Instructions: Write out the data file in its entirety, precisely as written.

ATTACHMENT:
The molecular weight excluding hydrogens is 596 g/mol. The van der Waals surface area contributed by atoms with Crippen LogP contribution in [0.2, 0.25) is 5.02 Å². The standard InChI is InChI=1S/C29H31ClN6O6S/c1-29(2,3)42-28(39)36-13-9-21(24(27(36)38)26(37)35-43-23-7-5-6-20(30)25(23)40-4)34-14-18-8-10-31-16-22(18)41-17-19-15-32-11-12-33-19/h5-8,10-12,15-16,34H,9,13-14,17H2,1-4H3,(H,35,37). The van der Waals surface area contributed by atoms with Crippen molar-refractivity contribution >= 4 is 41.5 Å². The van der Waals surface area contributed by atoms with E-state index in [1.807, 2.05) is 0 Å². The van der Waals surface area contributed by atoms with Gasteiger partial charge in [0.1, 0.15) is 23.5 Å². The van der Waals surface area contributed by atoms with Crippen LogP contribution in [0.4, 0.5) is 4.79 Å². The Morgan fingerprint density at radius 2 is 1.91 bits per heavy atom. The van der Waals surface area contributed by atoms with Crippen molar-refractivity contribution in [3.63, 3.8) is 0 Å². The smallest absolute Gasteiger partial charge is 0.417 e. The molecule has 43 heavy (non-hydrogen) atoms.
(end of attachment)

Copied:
The molecular weight excluding hydrogens is 596 g/mol. The van der Waals surface area contributed by atoms with Crippen LogP contribution in [0.2, 0.25) is 5.02 Å². The standard InChI is InChI=1S/C29H31ClN6O6S/c1-29(2,3)42-28(39)36-13-9-21(24(27(36)38)26(37)35-43-23-7-5-6-20(30)25(23)40-4)34-14-18-8-10-31-16-22(18)41-17-19-15-32-11-12-33-19/h5-8,10-12,15-16,34H,9,13-14,17H2,1-4H3,(H,35,37). The van der Waals surface area contributed by atoms with Crippen molar-refractivity contribution >= 4 is 41.5 Å². The van der Waals surface area contributed by atoms with E-state index in [1.807, 2.05) is 0 Å². The van der Waals surface area contributed by atoms with Gasteiger partial charge in [0.1, 0.15) is 23.5 Å². The van der Waals surface area contributed by atoms with Crippen LogP contribution in [0.4, 0.5) is 4.79 Å². The Morgan fingerprint density at radius 2 is 1.91 bits per heavy atom. The van der Waals surface area contributed by atoms with Crippen molar-refractivity contribution in [3.63, 3.8) is 0 Å². The smallest absolute Gasteiger partial charge is 0.417 e. The molecule has 43 heavy (non-hydrogen) atoms.